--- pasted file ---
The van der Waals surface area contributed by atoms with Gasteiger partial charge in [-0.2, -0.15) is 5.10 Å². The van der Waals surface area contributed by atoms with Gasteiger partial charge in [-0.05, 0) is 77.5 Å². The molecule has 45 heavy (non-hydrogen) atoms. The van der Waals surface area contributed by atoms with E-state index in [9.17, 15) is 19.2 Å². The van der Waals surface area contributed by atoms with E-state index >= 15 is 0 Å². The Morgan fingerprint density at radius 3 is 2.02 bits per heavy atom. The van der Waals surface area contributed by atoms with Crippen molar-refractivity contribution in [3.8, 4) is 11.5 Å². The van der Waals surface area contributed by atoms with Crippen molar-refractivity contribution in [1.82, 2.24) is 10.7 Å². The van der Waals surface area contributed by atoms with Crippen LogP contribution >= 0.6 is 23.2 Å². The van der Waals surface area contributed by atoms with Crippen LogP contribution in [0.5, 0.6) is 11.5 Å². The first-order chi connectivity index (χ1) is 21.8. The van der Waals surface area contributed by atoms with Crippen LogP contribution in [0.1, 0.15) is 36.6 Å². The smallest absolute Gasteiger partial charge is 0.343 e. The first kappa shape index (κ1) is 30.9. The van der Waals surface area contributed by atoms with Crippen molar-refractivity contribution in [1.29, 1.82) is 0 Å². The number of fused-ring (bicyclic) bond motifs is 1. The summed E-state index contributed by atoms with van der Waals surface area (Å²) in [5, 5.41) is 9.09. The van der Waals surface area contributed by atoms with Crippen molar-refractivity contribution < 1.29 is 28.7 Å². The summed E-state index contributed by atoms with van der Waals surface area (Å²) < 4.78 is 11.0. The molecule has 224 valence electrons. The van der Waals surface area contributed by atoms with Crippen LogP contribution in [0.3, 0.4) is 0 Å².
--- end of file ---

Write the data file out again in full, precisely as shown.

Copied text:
The van der Waals surface area contributed by atoms with Gasteiger partial charge in [-0.2, -0.15) is 5.10 Å². The van der Waals surface area contributed by atoms with Gasteiger partial charge in [-0.05, 0) is 77.5 Å². The molecule has 45 heavy (non-hydrogen) atoms. The van der Waals surface area contributed by atoms with E-state index in [9.17, 15) is 19.2 Å². The van der Waals surface area contributed by atoms with E-state index >= 15 is 0 Å². The Morgan fingerprint density at radius 3 is 2.02 bits per heavy atom. The van der Waals surface area contributed by atoms with Crippen molar-refractivity contribution in [3.8, 4) is 11.5 Å². The van der Waals surface area contributed by atoms with Crippen molar-refractivity contribution in [1.82, 2.24) is 10.7 Å². The van der Waals surface area contributed by atoms with Crippen LogP contribution >= 0.6 is 23.2 Å². The van der Waals surface area contributed by atoms with Crippen LogP contribution in [0.5, 0.6) is 11.5 Å². The first-order chi connectivity index (χ1) is 21.8. The van der Waals surface area contributed by atoms with Crippen LogP contribution in [0.1, 0.15) is 36.6 Å². The smallest absolute Gasteiger partial charge is 0.343 e. The first kappa shape index (κ1) is 30.9. The van der Waals surface area contributed by atoms with Crippen molar-refractivity contribution in [1.29, 1.82) is 0 Å². The number of fused-ring (bicyclic) bond motifs is 1. The summed E-state index contributed by atoms with van der Waals surface area (Å²) in [5, 5.41) is 9.09. The van der Waals surface area contributed by atoms with Crippen molar-refractivity contribution < 1.29 is 28.7 Å². The summed E-state index contributed by atoms with van der Waals surface area (Å²) < 4.78 is 11.0. The molecule has 224 valence electrons. The van der Waals surface area contributed by atoms with Crippen LogP contribution in [0.3, 0.4) is 0 Å².